‘My Lord, when I say this I include not only this empire but neighboring kingdoms and far beyond.

‘You’re keeping us waiting,’ now Akbar’s curiosity fully aroused.

‘Janampana, you are seen by all present to be sitting here in this court at this moment, but this one I’m talking about – who lives by you – the presence is so massive to be perceived at once by people living far apart. Surely, has a bigger stature?’

‘You’re talking in riddles, Birbal.’

‘My Lord, what else can it be but your fame?’

A minute of silence followed.

When it sank in, Akbar laughed out aloud.

End

About Akbar and Birbal

Abu’l-Fath Jalal-ud-Din Muhammad Akbar also known as Shahanshah Akbar-e-Azam or Akbar the Great (1542 – 1605), was the third Mughal Emperor. He was of Timurid descent; the son of Emperor Humayun, and the grandson of the Mughal Emperor Zaheeruddin Muhammad Babur, the ruler who founded the Mughal dynasty in India. At the end of his reign in 1605 the Mughal Empire covered most of northern and central India. He is most appreciated for having a liberal outlook on all faiths and beliefs and during his era, culture and art reached a zenith as compared to his predecessors (Wikipedia).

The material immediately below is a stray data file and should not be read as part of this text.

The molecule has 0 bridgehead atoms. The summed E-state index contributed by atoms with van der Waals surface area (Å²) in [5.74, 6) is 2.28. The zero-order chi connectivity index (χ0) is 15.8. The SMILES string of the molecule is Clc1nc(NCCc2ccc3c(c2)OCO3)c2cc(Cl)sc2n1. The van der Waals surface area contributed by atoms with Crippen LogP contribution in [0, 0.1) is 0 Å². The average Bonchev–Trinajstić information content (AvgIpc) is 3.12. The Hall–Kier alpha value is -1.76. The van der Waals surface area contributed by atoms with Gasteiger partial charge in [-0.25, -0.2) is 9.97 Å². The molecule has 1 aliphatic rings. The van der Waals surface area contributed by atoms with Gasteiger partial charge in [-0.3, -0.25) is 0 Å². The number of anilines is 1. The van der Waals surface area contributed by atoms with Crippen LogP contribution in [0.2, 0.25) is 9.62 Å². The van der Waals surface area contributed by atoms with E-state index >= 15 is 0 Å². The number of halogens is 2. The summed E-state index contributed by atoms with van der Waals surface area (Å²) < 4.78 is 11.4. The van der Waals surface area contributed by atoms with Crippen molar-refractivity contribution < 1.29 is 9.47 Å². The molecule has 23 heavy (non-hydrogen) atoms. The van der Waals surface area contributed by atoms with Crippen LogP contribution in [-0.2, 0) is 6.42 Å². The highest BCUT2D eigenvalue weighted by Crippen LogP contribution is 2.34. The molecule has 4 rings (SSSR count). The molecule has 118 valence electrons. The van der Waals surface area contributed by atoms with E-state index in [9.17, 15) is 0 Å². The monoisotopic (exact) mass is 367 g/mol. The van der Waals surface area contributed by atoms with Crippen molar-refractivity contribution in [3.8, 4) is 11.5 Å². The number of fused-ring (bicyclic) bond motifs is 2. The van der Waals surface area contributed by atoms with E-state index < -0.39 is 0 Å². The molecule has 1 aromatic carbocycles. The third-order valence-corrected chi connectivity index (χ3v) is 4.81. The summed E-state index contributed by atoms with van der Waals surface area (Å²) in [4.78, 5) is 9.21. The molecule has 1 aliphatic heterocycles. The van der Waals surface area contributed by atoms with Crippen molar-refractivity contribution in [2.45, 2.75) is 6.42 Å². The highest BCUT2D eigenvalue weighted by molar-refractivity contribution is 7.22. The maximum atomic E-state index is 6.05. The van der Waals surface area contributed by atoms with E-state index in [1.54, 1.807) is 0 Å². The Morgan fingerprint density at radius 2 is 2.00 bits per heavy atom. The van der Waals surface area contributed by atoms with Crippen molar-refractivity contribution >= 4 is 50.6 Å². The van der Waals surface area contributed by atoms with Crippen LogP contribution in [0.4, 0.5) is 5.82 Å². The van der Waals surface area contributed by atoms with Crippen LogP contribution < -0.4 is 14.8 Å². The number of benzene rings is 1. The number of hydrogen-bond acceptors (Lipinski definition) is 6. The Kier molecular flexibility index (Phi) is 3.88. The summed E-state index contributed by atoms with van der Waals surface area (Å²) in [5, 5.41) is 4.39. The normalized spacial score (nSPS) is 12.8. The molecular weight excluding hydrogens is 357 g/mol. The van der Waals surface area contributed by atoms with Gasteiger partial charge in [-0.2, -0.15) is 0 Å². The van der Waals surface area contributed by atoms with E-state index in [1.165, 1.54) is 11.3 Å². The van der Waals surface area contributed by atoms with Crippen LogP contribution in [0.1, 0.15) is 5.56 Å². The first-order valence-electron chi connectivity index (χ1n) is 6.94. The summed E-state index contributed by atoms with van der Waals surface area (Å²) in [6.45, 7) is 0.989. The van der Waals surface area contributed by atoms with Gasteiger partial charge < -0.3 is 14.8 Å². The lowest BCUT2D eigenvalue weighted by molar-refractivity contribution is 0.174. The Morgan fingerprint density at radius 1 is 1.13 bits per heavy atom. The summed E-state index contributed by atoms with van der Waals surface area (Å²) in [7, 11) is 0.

You may use search to enjoy six other stories of Birbal’s wit and wisdom in this blog.

Credits: folknet.in and shortstories.co.in for images

Birbal Does It Again!

One more of Akbar-Birbal stories never told before!

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Emperor Akbar held an open court on certain days of the month when any of his subjects with a grievance could walk in and seek help or justice from the court. On some occasions, the emperor himself would hear the matter and deliver judgment. On other days it was left to a senior minister to stand in for him.

On this day when the brothers Ram and Kishan took their matter to the court, Akbar himself was in the seat. The two brothers inherited a large tract of fertile cultivable land from their deceased father. Unfortunately there was no will, the father’s death being unexpected and sudden. Goaded by their wives the siblings decided to part ways and were at loggerheads over equitable division of the property.

It was a pretty straightforward matter to resolve. Akbar had one of his officials do some measurements and calculations on the map produced by the brothers. Very quickly an area was marked for Ram and another for Kishan.